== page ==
5. “How is Christianity any better than the silly myths that came before it?” The myths that preceded Christianity were low-resolution pictures of the truth that was coming, kind of like the way the icon of a disc on the desktop of your computer is a low-res representation of the hard drive in your computer. C. S. Lewis deals with this beautifully.
  6. “What makes you think you’re so smart?” I don’t. But I do understand what it’s like to be confused about religion. I spent most of my adult life as a religionaut and spiritual seeker before finally re-embracing Christianity. I used to believe most of the anti-Christian myths myself. This allows me to be calm, polite, and measured. Anyway, I’m not that smart. I’m just a guy who made lots of mistakes, wasted a lot of time, and now wants to be a simple priest and alleviate suffering.
  7. “If God is real, why doesn’t He stop ______?” Fill in the blank with your choice of horrible tragedy, natural disaster or crime, such as death by hurricane or clergy sexual abuse. God is not responsible for human acts of evil resulting from free will, nor is He responsible for acts of nature. If people had no agency and there was no nature, the universe would be a giant depressing clockwork — static, rhythm-less and dead. Thank God it isn’t. Also see #3 above.

(B) General Christianity Myths

  1. The resurrection of Jesus Christ is not crazy-talk.  There are a number of perfectly good, reasonable, fact-based arguments to be made for the truth of the resurrection.  Here is a video explaining one of my favorites.  It’s for high schoolers, which means even I can follow it.

  1. Christianity is not at odds with science, nor has science disproved Christianity.  A humble Friar named Roger Bacon pioneered the scientific method, a Belgian priest named Father George Lemaître was the originator of the Big Bang Theory, and Father Gregor Mendel was the world’s first geneticist. One of the top biologists in the world is a Christian by the name of Francis Collins. He led the Human Genome Project and now directs the National Institutes of Health.  He was a close friend of the late celebrity atheist  Christopher Hitchens who called him “one of the greatest living Americans” and said “one of the most devout believers he had ever met.”  In 2006, Collins wrote the best-selling book The Language of God in which he tells his journey from atheism to Christian belief, showing that science is not in conflict with the Bible, but actually enhances faith.  He started a foundation called BioLogosWatch this awesome video.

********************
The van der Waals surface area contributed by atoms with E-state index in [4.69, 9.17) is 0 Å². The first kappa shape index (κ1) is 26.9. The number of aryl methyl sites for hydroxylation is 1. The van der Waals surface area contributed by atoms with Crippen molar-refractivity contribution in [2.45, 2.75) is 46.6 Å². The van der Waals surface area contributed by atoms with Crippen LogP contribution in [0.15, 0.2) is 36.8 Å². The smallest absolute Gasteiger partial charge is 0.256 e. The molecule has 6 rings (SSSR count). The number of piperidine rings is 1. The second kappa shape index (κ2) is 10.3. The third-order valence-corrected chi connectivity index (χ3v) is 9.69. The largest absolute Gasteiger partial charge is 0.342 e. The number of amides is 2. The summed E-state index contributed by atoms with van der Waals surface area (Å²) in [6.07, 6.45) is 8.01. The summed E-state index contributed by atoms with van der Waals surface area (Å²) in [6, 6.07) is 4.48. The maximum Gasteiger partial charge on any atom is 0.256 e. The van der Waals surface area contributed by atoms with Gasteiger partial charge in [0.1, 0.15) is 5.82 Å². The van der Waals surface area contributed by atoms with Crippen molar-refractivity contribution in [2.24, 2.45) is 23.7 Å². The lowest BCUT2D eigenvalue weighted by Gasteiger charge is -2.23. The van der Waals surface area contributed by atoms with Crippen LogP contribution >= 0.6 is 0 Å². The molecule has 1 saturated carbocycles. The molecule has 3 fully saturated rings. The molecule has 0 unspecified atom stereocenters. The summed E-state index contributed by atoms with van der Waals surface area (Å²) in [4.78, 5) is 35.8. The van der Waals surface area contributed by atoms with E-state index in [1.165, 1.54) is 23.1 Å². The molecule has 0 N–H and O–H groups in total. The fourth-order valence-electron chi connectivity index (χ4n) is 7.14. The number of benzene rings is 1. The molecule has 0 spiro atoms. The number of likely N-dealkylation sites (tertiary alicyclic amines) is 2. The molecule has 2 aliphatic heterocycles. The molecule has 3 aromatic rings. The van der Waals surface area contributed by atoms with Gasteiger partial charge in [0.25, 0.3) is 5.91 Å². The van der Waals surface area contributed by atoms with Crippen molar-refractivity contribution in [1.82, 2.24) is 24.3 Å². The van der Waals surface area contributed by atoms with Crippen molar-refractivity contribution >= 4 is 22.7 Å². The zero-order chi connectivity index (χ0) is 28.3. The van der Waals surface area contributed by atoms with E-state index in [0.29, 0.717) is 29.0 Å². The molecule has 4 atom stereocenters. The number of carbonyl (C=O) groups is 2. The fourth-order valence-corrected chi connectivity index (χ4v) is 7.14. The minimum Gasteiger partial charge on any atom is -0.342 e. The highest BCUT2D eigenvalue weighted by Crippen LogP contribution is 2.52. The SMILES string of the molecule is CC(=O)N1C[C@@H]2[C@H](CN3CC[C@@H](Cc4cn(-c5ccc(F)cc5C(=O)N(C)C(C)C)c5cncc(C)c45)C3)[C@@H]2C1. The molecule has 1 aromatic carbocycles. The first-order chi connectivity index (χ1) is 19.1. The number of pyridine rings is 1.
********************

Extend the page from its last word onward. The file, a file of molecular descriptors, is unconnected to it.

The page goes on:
2. Religions do not cause wars. Religion has been a factor in less than 7 percent of all wars and in less than 2 percent of all people killed in warfare.
  3. Miracles aren’t made up by crazy people. Things we can’t explain happen all the time. Ask anybody you know and you’ll get dozens of examples of spontaneous healing, freak events, and other improbable “coincidences.” If one in a million of them is “real,” there have been millions of miracles. C. S. Lewis wrote a book called Miracles that I highly recommend. If you’d prefer a shortcut, watch this video.
  4. “It’s impossible for somebody to be raised from the dead, so Christianity is obviously made up.” Obviously it’s impossible, which is what makes it a miracle.  That’s why a religion sprang up around this one guy named Jesus who rose from the grave after three days.  You should know that nobody attacked Christianity in its infancy by contesting the empty tomb — not even Jewish or Roman authorities — which is why many modern atheist historians do not.  And you should ask yourself why hundreds of people claimed to be witnesses to the risen Christ and were willing to be crucified and die rather than deny what they saw.  It’s also useful to note that the gospels don’t make it 100% clear what happened.  In the Gospel of Mark, Jesus just disappears from the tomb and that’s it. In other Gospels he appears but the apostles don’t recognize him at first. What happened or didn’t happen isn’t all that clear. Most Christians understand that and are okay with it.